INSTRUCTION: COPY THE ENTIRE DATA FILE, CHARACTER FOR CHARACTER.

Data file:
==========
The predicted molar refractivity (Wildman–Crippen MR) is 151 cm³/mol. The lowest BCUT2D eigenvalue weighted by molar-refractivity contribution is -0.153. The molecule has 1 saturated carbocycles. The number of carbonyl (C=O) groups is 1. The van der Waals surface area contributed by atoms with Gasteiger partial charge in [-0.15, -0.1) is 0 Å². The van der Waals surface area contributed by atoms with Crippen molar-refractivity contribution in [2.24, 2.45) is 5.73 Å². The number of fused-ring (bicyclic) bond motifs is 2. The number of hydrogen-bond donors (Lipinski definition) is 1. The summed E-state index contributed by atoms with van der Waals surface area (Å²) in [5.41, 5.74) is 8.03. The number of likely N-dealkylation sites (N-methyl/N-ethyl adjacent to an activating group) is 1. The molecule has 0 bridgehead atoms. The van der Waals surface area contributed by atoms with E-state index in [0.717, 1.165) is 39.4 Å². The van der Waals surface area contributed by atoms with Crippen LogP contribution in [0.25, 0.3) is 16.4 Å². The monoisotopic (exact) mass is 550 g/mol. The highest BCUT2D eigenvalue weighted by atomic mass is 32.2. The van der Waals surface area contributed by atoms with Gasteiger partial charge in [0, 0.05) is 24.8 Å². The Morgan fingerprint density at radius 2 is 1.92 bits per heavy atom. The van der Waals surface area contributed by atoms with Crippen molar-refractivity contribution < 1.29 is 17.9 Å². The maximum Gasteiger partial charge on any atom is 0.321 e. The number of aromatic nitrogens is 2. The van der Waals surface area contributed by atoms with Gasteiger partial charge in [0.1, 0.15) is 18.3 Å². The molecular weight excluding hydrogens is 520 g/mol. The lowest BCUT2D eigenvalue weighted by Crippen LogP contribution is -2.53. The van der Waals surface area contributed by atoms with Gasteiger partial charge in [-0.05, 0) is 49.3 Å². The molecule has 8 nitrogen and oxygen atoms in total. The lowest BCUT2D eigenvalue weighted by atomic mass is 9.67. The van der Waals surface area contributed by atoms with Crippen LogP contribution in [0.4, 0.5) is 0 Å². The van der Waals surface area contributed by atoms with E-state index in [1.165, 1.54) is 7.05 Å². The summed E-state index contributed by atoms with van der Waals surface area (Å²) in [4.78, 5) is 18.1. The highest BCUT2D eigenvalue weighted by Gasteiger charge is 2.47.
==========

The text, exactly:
The predicted molar refractivity (Wildman–Crippen MR) is 151 cm³/mol. The lowest BCUT2D eigenvalue weighted by molar-refractivity contribution is -0.153. The molecule has 1 saturated carbocycles. The number of carbonyl (C=O) groups is 1. The van der Waals surface area contributed by atoms with Gasteiger partial charge in [-0.15, -0.1) is 0 Å². The van der Waals surface area contributed by atoms with Crippen molar-refractivity contribution in [2.24, 2.45) is 5.73 Å². The number of fused-ring (bicyclic) bond motifs is 2. The number of hydrogen-bond donors (Lipinski definition) is 1. The summed E-state index contributed by atoms with van der Waals surface area (Å²) in [5.41, 5.74) is 8.03. The number of likely N-dealkylation sites (N-methyl/N-ethyl adjacent to an activating group) is 1. The molecule has 0 bridgehead atoms. The van der Waals surface area contributed by atoms with E-state index in [0.717, 1.165) is 39.4 Å². The van der Waals surface area contributed by atoms with Crippen LogP contribution in [0.25, 0.3) is 16.4 Å². The monoisotopic (exact) mass is 550 g/mol. The highest BCUT2D eigenvalue weighted by atomic mass is 32.2. The van der Waals surface area contributed by atoms with Gasteiger partial charge in [0, 0.05) is 24.8 Å². The Morgan fingerprint density at radius 2 is 1.92 bits per heavy atom. The van der Waals surface area contributed by atoms with Crippen molar-refractivity contribution < 1.29 is 17.9 Å². The maximum Gasteiger partial charge on any atom is 0.321 e. The number of aromatic nitrogens is 2. The van der Waals surface area contributed by atoms with Gasteiger partial charge in [0.1, 0.15) is 18.3 Å². The molecular weight excluding hydrogens is 520 g/mol. The lowest BCUT2D eigenvalue weighted by Crippen LogP contribution is -2.53. The van der Waals surface area contributed by atoms with Gasteiger partial charge in [-0.05, 0) is 49.3 Å². The molecule has 8 nitrogen and oxygen atoms in total. The lowest BCUT2D eigenvalue weighted by atomic mass is 9.67. The van der Waals surface area contributed by atoms with Crippen LogP contribution in [0.4, 0.5) is 0 Å². The van der Waals surface area contributed by atoms with E-state index in [1.165, 1.54) is 7.05 Å². The summed E-state index contributed by atoms with van der Waals surface area (Å²) in [4.78, 5) is 18.1. The highest BCUT2D eigenvalue weighted by Gasteiger charge is 2.47.